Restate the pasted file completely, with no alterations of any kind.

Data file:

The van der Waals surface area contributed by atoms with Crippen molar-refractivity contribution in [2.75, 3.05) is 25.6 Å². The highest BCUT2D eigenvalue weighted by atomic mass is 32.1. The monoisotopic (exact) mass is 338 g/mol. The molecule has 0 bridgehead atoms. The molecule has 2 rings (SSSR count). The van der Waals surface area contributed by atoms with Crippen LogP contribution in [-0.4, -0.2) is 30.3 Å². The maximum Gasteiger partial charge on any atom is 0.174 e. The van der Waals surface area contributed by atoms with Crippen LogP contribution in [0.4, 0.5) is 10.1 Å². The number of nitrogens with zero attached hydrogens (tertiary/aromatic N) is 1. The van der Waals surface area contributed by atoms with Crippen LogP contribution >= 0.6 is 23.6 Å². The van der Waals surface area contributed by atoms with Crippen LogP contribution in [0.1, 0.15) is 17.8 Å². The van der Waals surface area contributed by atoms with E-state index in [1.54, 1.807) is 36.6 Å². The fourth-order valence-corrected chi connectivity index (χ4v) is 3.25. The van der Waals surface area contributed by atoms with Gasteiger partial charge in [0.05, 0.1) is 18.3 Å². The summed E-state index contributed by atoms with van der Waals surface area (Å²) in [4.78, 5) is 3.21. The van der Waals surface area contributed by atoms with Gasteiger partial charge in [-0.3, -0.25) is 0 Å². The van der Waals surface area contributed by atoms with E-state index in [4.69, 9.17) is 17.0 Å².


The van der Waals surface area contributed by atoms with Crippen molar-refractivity contribution in [2.75, 3.05) is 25.6 Å². The highest BCUT2D eigenvalue weighted by atomic mass is 32.1. The monoisotopic (exact) mass is 338 g/mol. The molecule has 0 bridgehead atoms. The molecule has 2 rings (SSSR count). The van der Waals surface area contributed by atoms with Crippen LogP contribution in [-0.4, -0.2) is 30.3 Å². The maximum Gasteiger partial charge on any atom is 0.174 e. The van der Waals surface area contributed by atoms with Crippen LogP contribution in [0.4, 0.5) is 10.1 Å². The number of nitrogens with zero attached hydrogens (tertiary/aromatic N) is 1. The van der Waals surface area contributed by atoms with Crippen LogP contribution >= 0.6 is 23.6 Å². The van der Waals surface area contributed by atoms with Crippen LogP contribution in [0.1, 0.15) is 17.8 Å². The van der Waals surface area contributed by atoms with E-state index in [1.54, 1.807) is 36.6 Å². The fourth-order valence-corrected chi connectivity index (χ4v) is 3.25. The van der Waals surface area contributed by atoms with Gasteiger partial charge in [0.05, 0.1) is 18.3 Å². The summed E-state index contributed by atoms with van der Waals surface area (Å²) in [4.78, 5) is 3.21. The van der Waals surface area contributed by atoms with Gasteiger partial charge in [-0.3, -0.25) is 0 Å². The van der Waals surface area contributed by atoms with E-state index in [4.69, 9.17) is 17.0 Å².